Facebook has been making so many headlines of late, as the financial media puts a spotlight on what I declare in actuality totally irrelevant facts for shareholders.
Here, I go back to the core of the matter. How shareholders are getting a rare bargain opportunity by investing in Facebook at approximately $530 billion market cap.
Do not take the short-term view on Facebook.
This is an incredible opportunity and one of my favorite investments among large tech space.
Insatiable Growth? Fickle Shareholders?
During the present bull market investors have become notoriously infatuated with revenue growth rates. And Facebook evidently delivers on this front.
CFO Dave Wehner reaffirmed what was previously explained that Q4 2019 would be marked by mid-to-high single-digit deceleration but that for 2020 this deceleration would be less pronounced when compared with 2019.
The problem with Facebook, I posit, is that its shareholder base is often fickle. Why?
I declare this stems from the way CEO Mark Zuckerberg addresses all stakeholders. Although this is understandable, given that Zuckerberg is under terrific pressure on all fronts.
Nonetheless, I believe that with some improvement in the narrative, more shareholders would be willing to align themselves with the company and that the stock would trade at a premium to its potential, rather than at a discount.
Case in point: Remember that the latest figures show that a whopping 2.8 billion people use at least one of its family of platforms. That’s not only approaching half the world’s population. In actuality, this implies Facebook’s family of products is reaching nearly everyone that lives on more than $5.50 per day.
Facebook has a couple of noteworthy, although arguably underappreciated, opportunities down the road.
During the call, COO Sheryl Sandberg put on a spotlight on Messenger.
Highlighting that through Messenger, brands are able to reach more customers.
Another opportunity in the spotlight was the role of augmented reality to increase sales. Sandberg acquiesced that even though it was still early days, that nonetheless the potential to help consumers “browse, discover, buy and sell” is clearly upon us.
Next, during the Q&A, Instagram’s long-term potential was noted. Sandberg articulated how 90% of Instagram users follow a business. And that Facebook is attempting to reduce the friction between browsing and buying.
Valuation – Large Margin Of Safety
Source: author’s calculations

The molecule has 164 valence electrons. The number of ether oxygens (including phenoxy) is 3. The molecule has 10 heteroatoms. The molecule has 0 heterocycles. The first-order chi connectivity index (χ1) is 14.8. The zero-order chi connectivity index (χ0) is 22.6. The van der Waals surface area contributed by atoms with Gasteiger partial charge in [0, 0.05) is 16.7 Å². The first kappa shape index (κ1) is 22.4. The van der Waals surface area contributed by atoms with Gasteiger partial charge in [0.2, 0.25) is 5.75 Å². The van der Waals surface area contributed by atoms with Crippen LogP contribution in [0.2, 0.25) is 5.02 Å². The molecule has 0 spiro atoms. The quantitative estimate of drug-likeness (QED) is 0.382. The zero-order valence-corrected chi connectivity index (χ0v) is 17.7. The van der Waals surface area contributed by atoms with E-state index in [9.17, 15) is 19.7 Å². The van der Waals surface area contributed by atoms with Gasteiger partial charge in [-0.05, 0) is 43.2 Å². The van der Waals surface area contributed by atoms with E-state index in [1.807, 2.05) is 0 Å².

Readers may have an issue with the fact that I have chosen Snap (SNAP) as a competitor to Facebook.
Still, I defend my choice. Even though Snap is unprofitable and its business model’s inability to be cash-generative remains unproven, it still holds a significant competitive advantage over Facebook in that it has a stronger hold over its key demographic, 18- to 24-year-olds, than Facebook does.
Moving on, if 2017 was marked by a sense that these large tech companies could do no wrong, 2019 has been marked by a sense they can do no right!
From Facebook to Twitter (TWTR) to Alphabet (GOOGL)(GOOG), these companies have been plagued by questions over their growth prospects (Twitter), their relevancy (Facebook) and/or antitrust investigations (Facebook, Alphabet, Amazon (AMZN)).
Meanwhile, investors’ sentiment will oscillate from pessimistic to passionate in an unpredictable fashion.
But as everyone knows, the time to buy is when others won’t.
The Bottom Line
If you want to have a better performance than the crowd, you must do things differently from the crowd.
– John Templeton
I have argued that, amidst the minutiae of irrelevant detail, investors should not lose sight of what truly matters: Facebook is unrivaled and ultimately investors are not paying up for this potential.
Facebook is terrific! But numerous studies have shown that it is difficult to beat the market with popular names. Meanwhile, by being extremely selective and investing in less popular companies, your chances substantially improve. Investment strategy inspired by Buffett, Pabrai, and Greenblatt that can help you generate between 50% and 200% potential upside in just a few years, then sign up for your two-week free trial with Deep Value Returns today! SKIN IN THE GAME: I’m always invested alongside you in My TOP 5 STOCKS!
Looking For Strong Returns?
Facebook is terrific! But numerous studies have shown that it is difficult to beat the market with popular names.
Meanwhile, by being extremely selective and investing in less popular companies, your chances substantially improve.
Investment strategy inspired by Buffett, Pabrai, and Greenblatt that can help you generate between 50% and 200% potential upside in just a few years, then sign up for your two-week free trial with Deep Value Returns today!
SKIN IN THE GAME: I’m always invested alongside you in My TOP 5 STOCKS!
Disclosure: I/we have no positions in any stocks mentioned, and no plans to initiate any positions within the next 72 hours. I wrote this article myself, and it expresses my own opinions. I am not receiving compensation for it (other than from Seeking Alpha). I have no business relationship with any company whose stock is mentioned in this article.